LRS 543 – Public Sector Collective Bargaining: Public sector (state, municipal, federal, police, fire, K-12 education, and higher education) collective bargaining theory, practice, and legal foundations. Comprehensive case studies .Offered alternate Spring semesters.

LRS 545 – Arbitration and Mediation of Labor Disputes: Students prepare, present, and analyze labor and employment arbitration/mediations. The course also covers interest arbitration, and innovative methods for resolving disputes. Offered spring semester.

Human Resources Specialization

MBA 577 – Compensation Administration: The purpose of this course is to introduce you to basic concepts and major issues in compensation administration.

The course begins with a discussion of compensation as part of a human resource strategy, and some mention of important legal compliance issues. You will then learn to design and implement a point factor method job evaluation system. We also explore issues concerning salary surveys and how to reconcile an organization's need for internal consistency among jobs in a hierarchy with the dynamics of the marketplace. As well, consideration will be given to person-based compensation systems, such as skill-, knowledge-, and competency-based pay. Next, we turn to the problem of rewarding employees based upon individual, group, and/or organizational performance. Issues such as performance appraisal, merit pay, profit sharing, gain sharing, and various forms of incentive pay are explored. Managing the pay system (e.g. budgeting, communications, and administration) is the final subject in this section of the course.

The second major topic of the course is employee benefits. We will discuss issues relating to mandatory benefits (mainly workers compensation, unemployment insurance, and social security), and voluntary benefits, particularly health care and pensions.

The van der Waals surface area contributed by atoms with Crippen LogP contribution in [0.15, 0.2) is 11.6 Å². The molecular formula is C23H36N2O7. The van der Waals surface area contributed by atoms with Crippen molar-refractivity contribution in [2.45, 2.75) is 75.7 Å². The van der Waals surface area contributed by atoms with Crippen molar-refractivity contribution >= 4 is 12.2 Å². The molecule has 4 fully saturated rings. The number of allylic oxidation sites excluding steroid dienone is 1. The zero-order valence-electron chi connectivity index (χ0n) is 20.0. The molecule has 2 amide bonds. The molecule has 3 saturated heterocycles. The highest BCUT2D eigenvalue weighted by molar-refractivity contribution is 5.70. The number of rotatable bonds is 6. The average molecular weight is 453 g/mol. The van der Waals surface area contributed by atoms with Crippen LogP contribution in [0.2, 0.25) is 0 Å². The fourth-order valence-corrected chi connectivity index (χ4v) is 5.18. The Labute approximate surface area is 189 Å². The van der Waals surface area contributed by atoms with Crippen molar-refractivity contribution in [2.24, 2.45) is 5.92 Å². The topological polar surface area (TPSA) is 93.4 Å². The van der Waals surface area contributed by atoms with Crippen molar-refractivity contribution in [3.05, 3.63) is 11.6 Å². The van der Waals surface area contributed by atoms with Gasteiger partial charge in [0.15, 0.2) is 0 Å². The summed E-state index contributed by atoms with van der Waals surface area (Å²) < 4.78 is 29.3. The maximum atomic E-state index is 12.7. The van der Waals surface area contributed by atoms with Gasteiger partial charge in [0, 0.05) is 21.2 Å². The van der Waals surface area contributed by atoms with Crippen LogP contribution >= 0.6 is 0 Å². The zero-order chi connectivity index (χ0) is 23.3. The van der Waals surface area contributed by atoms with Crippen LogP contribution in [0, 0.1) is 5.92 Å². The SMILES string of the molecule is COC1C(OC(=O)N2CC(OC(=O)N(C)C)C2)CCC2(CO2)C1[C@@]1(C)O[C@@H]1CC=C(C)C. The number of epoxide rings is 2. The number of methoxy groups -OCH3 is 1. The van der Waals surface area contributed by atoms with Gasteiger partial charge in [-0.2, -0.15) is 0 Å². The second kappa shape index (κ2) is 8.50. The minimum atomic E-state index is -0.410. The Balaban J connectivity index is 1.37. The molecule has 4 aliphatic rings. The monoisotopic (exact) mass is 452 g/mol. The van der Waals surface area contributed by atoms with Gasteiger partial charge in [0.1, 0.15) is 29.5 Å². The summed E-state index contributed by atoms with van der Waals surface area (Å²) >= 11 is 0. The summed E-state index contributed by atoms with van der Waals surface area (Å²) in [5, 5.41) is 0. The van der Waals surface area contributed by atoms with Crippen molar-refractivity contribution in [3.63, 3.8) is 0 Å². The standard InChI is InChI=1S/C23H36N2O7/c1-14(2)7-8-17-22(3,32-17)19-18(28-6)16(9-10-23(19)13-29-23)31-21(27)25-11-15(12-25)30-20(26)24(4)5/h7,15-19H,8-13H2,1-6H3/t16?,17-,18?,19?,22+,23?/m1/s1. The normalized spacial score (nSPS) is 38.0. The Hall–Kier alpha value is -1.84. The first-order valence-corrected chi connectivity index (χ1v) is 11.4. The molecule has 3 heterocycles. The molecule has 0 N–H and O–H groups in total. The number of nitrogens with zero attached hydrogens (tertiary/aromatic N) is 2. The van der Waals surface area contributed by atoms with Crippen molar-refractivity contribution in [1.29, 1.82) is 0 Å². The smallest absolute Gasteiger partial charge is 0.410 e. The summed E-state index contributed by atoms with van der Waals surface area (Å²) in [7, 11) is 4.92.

Finally, we conclude with an exploration of executive pay and global (primarily expatriate) compensation. Issues in this section include the structure of compensation and the complexities involved in rewarding individuals on overseas assignments. Offered spring semester.

MBA 578 – Human Resource Development: Techniques used in procurement and development of human resources. Planning through recruitment, selection, and placement to training and development. Integration of Human Resource Development process with organizational strategic plans. Models of facilitating large scale organizational and small behavioral change are covered. Offered Fall semester.

Elective Courses

LRS/SOC 432 – Work, Employment & Society: The social structure of industrial organizations; institutional patterns of conflict and cooperation; the impact of  the political process; current issues in industry.

LRS/PSC 503 – Problems in Public Personnel Administration: Human resource issues addressed in context of changing product and labor markets, including relationship between human resource policies; the economic, social, and political environment; and firm’s strategic objectives.

LRS 520 – Developments in Worker Representation: Structure, functions, responsibilities and programs of unions and union leadership. Emphasis on policies and decision making. Evaluation of labor and management performance. Consideration of administrative problems associated with growth of white collar unions.* Offered in Spring semester.

LRS 532 –  Seminar in Employment Law: Overview. This course will focus on two very practical, hands-on areas of employment law - - the Family and Medical Leave Act and Wage and Hour Law, and then on two more policy-oriented and fluid areas - - Privacy Issues in the Workplace, and Whistleblower Rights.

Family and Medical Leave Act. Topics will include:

  • What is a "serious health condition" that makes an employee eligible for FMLA leave?
  • What notices and information must the employer and employee provide to each other?
  • Leave to care for family members - - under what circumstances is it protected?
    Which employees are eligible - - work history and other issues.
  • Enforcement - - How is the law enforced? What types of liability does an employer face if it violates the law? To what is the employee entitled? Remedies for retaliation.